Home page‎ > ‎

The city of Lucca


The walls of Lucca offer locals and tourists alike the fun way to see Lucca. You can walk, jog, run, bike, and even roller-skate this fabulous wall. When visiting Lucca, it is a must thing to do. The view of gardens on patios, the church bell towers, the winding streets, and the beauty of the buildings all take on a special feel from on high. The best part is that there are paths, not stairs, that you can walk to get to the top. A tourist treat when visiting Lucca.



The palace and the tree-topped tower, belonging to the prestigious merchant family of the Guinigi, are located in one of the most characteristic medieval neighbourhoods of the city. It is the only remaining example of home of Gothic nobility, with elegant quadriforium on the facades, large internal rooms, and a second doorway for carriage access. The tower, one of the few remaining that ornate the medieval city, is 44 meters high and culminates in a small terrace crowned by larch trees. From this vantage point, one can enjoy a stupendous, vast panorama.




Piazza dell'Anfiteatro was built on the ruins of the ancient Roman amphitheatre (2nd century A.D.), which explains its closed elliptical shape. The square is accessed through four vaulted gates, but only one of these entry points, the lowest, exactly traces one of the original accesses.


The Duomo of San Martino (or the Cathedral) was founded in the VI century. It was rebuilt around 1060 and renewed between the XII and the XIII centuries. The interior was rebuilt in the 14th and 15th centuries.

 One of the highlights of this church is Civitali's Tempietto; built in 1482. It houses the Volto Santo (Holy Face). A large wooden crucifix said to have been carved by Nicodemus; the biblical figure who helped Joseph of Arimathea remove Christ's body from the cross.

Another thing not to miss inside the church is the sarcophagus of Ilaria del Carretto. It was made between 1407 and 1408. Ilaria was one of Paolo Guinigi's wifes. The lord of Lucca. She died very young.

All-inclusive ticket with the Museo della Cattedrale and sacristy of San Martino (sarcophagus of Ilaria del Carretto) Opening hours: Tuesday to Saturday 9.00 - 19.00 / Sunday 9.00 - 14.00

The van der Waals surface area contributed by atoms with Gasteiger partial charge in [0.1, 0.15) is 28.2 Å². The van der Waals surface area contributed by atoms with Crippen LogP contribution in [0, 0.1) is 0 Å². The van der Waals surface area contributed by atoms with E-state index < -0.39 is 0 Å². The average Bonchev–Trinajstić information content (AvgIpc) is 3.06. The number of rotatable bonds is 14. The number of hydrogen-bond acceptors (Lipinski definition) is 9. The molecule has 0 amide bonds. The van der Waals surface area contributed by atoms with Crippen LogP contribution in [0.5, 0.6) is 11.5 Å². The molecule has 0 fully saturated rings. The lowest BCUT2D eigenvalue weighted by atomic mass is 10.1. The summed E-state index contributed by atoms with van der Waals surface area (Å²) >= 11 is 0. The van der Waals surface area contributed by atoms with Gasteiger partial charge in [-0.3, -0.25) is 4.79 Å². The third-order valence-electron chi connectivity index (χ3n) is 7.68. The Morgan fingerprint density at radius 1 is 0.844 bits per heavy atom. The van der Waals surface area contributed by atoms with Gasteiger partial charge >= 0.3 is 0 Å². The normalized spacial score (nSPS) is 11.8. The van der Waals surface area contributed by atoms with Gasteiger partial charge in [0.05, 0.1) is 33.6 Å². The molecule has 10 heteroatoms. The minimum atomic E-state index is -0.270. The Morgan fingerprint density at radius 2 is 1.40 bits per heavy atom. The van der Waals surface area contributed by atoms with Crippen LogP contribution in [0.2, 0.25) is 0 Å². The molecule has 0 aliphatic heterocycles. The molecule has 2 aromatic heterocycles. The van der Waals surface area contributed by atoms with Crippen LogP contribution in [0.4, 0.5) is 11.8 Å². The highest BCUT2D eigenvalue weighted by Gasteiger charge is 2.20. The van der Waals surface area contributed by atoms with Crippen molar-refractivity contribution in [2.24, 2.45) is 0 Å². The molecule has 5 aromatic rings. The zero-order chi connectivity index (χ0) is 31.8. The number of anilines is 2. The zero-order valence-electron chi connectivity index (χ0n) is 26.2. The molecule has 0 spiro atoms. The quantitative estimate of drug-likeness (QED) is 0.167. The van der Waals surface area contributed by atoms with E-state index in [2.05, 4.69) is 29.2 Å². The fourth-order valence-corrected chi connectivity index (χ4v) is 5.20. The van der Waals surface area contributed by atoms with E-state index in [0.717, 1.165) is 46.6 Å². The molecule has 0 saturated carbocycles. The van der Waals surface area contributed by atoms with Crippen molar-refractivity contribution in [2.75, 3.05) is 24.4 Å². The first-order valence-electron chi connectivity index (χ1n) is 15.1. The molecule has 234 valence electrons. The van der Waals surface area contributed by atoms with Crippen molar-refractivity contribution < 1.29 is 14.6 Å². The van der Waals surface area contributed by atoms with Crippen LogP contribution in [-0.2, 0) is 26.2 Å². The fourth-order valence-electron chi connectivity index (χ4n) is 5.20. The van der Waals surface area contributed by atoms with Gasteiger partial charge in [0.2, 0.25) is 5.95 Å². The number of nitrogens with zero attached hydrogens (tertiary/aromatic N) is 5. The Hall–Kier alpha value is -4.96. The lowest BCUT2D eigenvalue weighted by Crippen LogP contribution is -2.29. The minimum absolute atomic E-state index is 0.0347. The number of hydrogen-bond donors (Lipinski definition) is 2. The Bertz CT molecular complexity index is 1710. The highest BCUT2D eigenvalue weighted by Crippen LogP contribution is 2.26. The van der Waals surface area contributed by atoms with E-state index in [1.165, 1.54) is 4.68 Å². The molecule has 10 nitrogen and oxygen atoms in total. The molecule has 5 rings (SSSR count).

The church of San Michele in Foro along with its piazza stand at the center of the old city, where the Roman forum used to be. Construction of the church began in the 11th century, the campanile was completed in the 12th century, and finally the Romanesque façade was added in the 13th century. 

The façade is actually much taller than the main structure of the church, and different metals had to be used to make sure it would be sturdy enough to resist strong winds. The same goes for the 4 m tall statue of Archangel St. Michael, to whom the church is dedicated, which sits on top of the façade. 

The church is open to visitors daily free of charge.


San Frediano was built between 1112 and 1117, and its amazing Byzantine-style golden mosaic, called "The Ascension of Christ the Saviour", was created by Berlinghieri and added to the façade about a century later. Another one of the basilica's treasures is the baptismal font that stands at the back of the church, depicting the story of Moses in a series of finely carved pannels. Another interesting fact is that the columns inside the nave were actually taken from the nearby Roman amphitheatre which, at the time they started building San Frediano, had long been abandoned.


The Basilica of San Frediano is open every day and admission is free. 


This clock tower dates back to 1390, although the current hand-wound clock mechanism was installed in the 18th century. There are 207 steps to climb to reach the top of the tower, but contrary to the large marble steps of Torre Guinigi, this time we found ourselves climbing up the tower's original narrow and uneven wooden staircase.

Admission is 3.50 Euros, but for 5 Euros you can buy a combined ticket that also gives access to the Torre Guinigi.

Winter Opening Hours: daily 9:00 - 17.30 

Spring opening hours: daily 10:00 to 18:00 

Summer opening hours: daily 10:00 to 19:00


Lucca is the birthplace of a surprising number of composers, but none are as famous as Giacomo Puccini, the man behind "Madame Butterfly", "La Boheme", "Manon Lescault" and "Tosca", among other well-known operas. Puccini was born at No. 9 Corte San Lorenzo. The house was turned into a small museum in 1979.

Openin time:

Winter: 10:00-13:00, 15:00-18:00. Summer: 10:00-18:00.

Closed on monday.

Albergo Villa Marta,
15 ott 2011, 03:18